September 20th, 2013

What Online Teachers Need to Know

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The majority of us teach the way we were taught growing up (Southern Regional Education Board, 2009). This presents a challenge for online faculty, who most likely received their education in a traditional, brick and mortar school. Online instruction is much different from face-to-face instruction. Over the past nine years, I have discovered four basic elements that contribute to being an effective online teacher.

1. Presence

  • Online instruction might be more convenient, but it takes much more of your time than on ground learning. An online course requires continuous interaction throughout the week.
  • Your presence is not required on a specific day or time but continuously to keep the learner challenged and engaged. The key is to find creative ways to enthuse the student to participate in the learning environment daily.
  • Students are expected to be engaged in the online learning environment but it doesn’t happen automatically. If you want your students to be engaged, you must model the type of behavior you seek.

2. Communication

  • In the online environment, communication is the key. The first thing to understand about communication is that the effect of the communication is not always what is written in black and white. You must read between the lines.
  • Good communication requires attention to detail and a reiteration of what the student has stated or asked. This helps you understand the communication and provides effective communication with the student.
  • Exceptional facilitators are open to many different avenues of communication. This is not limited to email and could include text, Skype, blogs, Facebook, Twitter, Pinterest, LinkedIn, and telephone contact information.
  • Avenues of communication have no effect if you do not respond. Respond to all communication within a 24-hour period (more quickly if you can).
  • Post your information and office hours in a highly visible place within the Learning Management System (LMS) so students know when and how they can reach you if they need a question answered.
  • Students do not have the benefit of your nonverbal communication. You must consider your words very carefully and think about how the student will perceive the words. Avoid using slang or any comments that might be misconstrued. Use positive words and tone to develop a trusting student/teacher relationship.

3. Discussion

  • Most online platforms have a discussion board. Online facilitators must understand that this is where the heart of the learning happens.
  • Exceptional facilitators must have a frequent and active presence in the discussion. It is recommended that you respond to at least three student responses to the discussion assignment on four different days during the assignment week.
  • When you ask students questions, it is important to validate the student’s answer with a confirmation post. Without doing this, you alienate the student and do not place value on their opinions and responses.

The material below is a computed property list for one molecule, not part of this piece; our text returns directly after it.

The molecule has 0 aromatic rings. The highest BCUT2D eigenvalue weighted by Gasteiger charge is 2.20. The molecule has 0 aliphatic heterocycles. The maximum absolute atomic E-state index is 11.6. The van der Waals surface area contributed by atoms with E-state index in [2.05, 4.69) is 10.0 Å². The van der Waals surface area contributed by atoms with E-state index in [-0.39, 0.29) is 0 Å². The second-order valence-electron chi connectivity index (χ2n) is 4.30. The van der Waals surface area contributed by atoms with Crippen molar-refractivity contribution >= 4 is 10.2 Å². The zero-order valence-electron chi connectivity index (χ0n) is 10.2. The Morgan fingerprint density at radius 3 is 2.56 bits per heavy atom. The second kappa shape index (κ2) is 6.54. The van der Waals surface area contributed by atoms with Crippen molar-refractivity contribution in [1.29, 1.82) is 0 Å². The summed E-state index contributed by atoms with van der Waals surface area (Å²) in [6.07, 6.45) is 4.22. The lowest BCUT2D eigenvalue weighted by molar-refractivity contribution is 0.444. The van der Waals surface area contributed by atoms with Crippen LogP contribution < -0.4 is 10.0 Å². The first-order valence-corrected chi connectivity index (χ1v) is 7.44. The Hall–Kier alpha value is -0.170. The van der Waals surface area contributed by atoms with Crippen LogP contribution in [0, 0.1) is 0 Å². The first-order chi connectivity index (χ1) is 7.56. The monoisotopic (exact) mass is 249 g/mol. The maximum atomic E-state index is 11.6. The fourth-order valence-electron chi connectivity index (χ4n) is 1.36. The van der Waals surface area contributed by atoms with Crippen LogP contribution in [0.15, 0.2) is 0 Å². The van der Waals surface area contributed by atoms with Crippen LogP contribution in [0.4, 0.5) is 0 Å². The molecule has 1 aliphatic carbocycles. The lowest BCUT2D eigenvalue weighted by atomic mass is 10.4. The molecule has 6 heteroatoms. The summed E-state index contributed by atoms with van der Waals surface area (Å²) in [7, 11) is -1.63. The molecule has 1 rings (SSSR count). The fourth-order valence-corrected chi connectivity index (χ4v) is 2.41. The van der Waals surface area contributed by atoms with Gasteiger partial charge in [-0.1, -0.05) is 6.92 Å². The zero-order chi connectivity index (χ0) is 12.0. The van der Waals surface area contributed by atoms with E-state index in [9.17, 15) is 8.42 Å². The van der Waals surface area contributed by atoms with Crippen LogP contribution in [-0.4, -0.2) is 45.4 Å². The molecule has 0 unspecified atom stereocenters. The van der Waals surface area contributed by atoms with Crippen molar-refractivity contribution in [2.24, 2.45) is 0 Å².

• You should never reprimand a student in the discussion area. These comments should be expressed with your constructive feedback during grading or through a personal email.
  • Arrive in the discussion each week before the students, interact with the students throughout the week, and provide a discussion wrap-up.


4. Constructive Feedback

  • Grading is another teachable moment. Take the time you need to make constructive feedback to your students. This should include positive as well as negative comments. Sandwich your negative feedback between positive comments for maximum effect!
  • While grading, you should address the student by name when summarizing the overall quality of the assignment. You should also provide a grading rubric with comments with points earned to show the student how you derived their grade.
  • Timeliness of grading is necessary. A reasonable guideline to follow is to grade all assignment no later than five days after the due date.
  • Communicate to students how they will be graded, when they can expect you to return the assignments, and your policy for assignments turned in late.

A final note
Higher education institutions offer many different types of professional development to their online instructors. Webinars, workshops, and formal online courses are a few of the methods used to train and develop online teachers (Kolowich, 2010). One of the most effective types of training I have found is to enroll in an online course yourself. This will give you the opportunity to experience what it feels like to be the learner, and will no doubt reinforce the importance of presence, communication skills, engaged discussion, constructive feedback.

References:
Southern Regional Education Board [PDF file]. (2009, March). Retrieved from http://publications.sreb.org/2009/09T01_Guide_profdev_online_teach.pdf

Kolowich, S. (2010, November 10). Teaching online professors … online. Inside Higher Ed. Retrieved from http://www.insidehighered.com/news/2010/11/10/pearson#ixzz2GHTr4Id9

Dr. Patricia Pelletier is the Academic Chair of the Department of Educational Studies at Kaplan University.